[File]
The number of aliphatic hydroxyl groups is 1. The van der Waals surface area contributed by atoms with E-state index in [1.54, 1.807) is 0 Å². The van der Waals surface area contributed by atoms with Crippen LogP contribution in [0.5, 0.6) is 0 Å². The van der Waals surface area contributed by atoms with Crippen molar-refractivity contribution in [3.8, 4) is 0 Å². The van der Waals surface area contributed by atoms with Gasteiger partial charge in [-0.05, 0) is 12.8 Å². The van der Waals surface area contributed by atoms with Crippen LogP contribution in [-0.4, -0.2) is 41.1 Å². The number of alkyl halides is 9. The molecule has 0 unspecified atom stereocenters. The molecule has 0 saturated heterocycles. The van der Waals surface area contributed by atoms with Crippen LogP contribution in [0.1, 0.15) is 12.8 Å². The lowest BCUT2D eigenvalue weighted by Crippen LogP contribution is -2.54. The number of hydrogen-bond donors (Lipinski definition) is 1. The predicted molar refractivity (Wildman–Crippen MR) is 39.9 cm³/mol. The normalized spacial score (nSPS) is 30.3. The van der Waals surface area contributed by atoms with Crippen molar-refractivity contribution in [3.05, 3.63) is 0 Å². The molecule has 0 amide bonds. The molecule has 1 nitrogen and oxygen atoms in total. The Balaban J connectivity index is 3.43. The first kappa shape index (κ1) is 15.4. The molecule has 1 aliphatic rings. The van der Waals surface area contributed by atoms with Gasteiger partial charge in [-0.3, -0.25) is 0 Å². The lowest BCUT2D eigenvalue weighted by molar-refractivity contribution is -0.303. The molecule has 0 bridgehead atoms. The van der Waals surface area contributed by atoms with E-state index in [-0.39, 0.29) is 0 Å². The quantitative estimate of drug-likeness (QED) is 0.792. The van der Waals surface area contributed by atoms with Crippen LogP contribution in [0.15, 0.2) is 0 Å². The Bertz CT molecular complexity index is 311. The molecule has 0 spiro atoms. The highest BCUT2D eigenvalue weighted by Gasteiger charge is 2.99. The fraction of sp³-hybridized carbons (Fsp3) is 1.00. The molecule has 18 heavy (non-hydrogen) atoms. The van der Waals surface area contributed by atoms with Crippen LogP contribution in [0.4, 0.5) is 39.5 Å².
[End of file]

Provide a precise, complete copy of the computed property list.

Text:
The number of aliphatic hydroxyl groups is 1. The van der Waals surface area contributed by atoms with E-state index in [1.54, 1.807) is 0 Å². The van der Waals surface area contributed by atoms with Crippen LogP contribution in [0.5, 0.6) is 0 Å². The van der Waals surface area contributed by atoms with Crippen molar-refractivity contribution in [3.8, 4) is 0 Å². The van der Waals surface area contributed by atoms with Gasteiger partial charge in [-0.05, 0) is 12.8 Å². The van der Waals surface area contributed by atoms with Crippen LogP contribution in [-0.4, -0.2) is 41.1 Å². The number of alkyl halides is 9. The molecule has 0 unspecified atom stereocenters. The molecule has 0 saturated heterocycles. The van der Waals surface area contributed by atoms with Crippen LogP contribution in [0.1, 0.15) is 12.8 Å². The lowest BCUT2D eigenvalue weighted by Crippen LogP contribution is -2.54. The number of hydrogen-bond donors (Lipinski definition) is 1. The predicted molar refractivity (Wildman–Crippen MR) is 39.9 cm³/mol. The normalized spacial score (nSPS) is 30.3. The van der Waals surface area contributed by atoms with Crippen molar-refractivity contribution in [3.05, 3.63) is 0 Å². The molecule has 0 amide bonds. The molecule has 1 nitrogen and oxygen atoms in total. The Balaban J connectivity index is 3.43. The first kappa shape index (κ1) is 15.4. The molecule has 1 aliphatic rings. The van der Waals surface area contributed by atoms with Gasteiger partial charge in [-0.3, -0.25) is 0 Å². The lowest BCUT2D eigenvalue weighted by molar-refractivity contribution is -0.303. The molecule has 0 bridgehead atoms. The van der Waals surface area contributed by atoms with E-state index in [-0.39, 0.29) is 0 Å². The quantitative estimate of drug-likeness (QED) is 0.792. The van der Waals surface area contributed by atoms with Crippen LogP contribution in [0.15, 0.2) is 0 Å². The Bertz CT molecular complexity index is 311. The molecule has 0 spiro atoms. The highest BCUT2D eigenvalue weighted by Gasteiger charge is 2.99. The fraction of sp³-hybridized carbons (Fsp3) is 1.00. The molecule has 18 heavy (non-hydrogen) atoms. The van der Waals surface area contributed by atoms with Crippen LogP contribution in [0.4, 0.5) is 39.5 Å².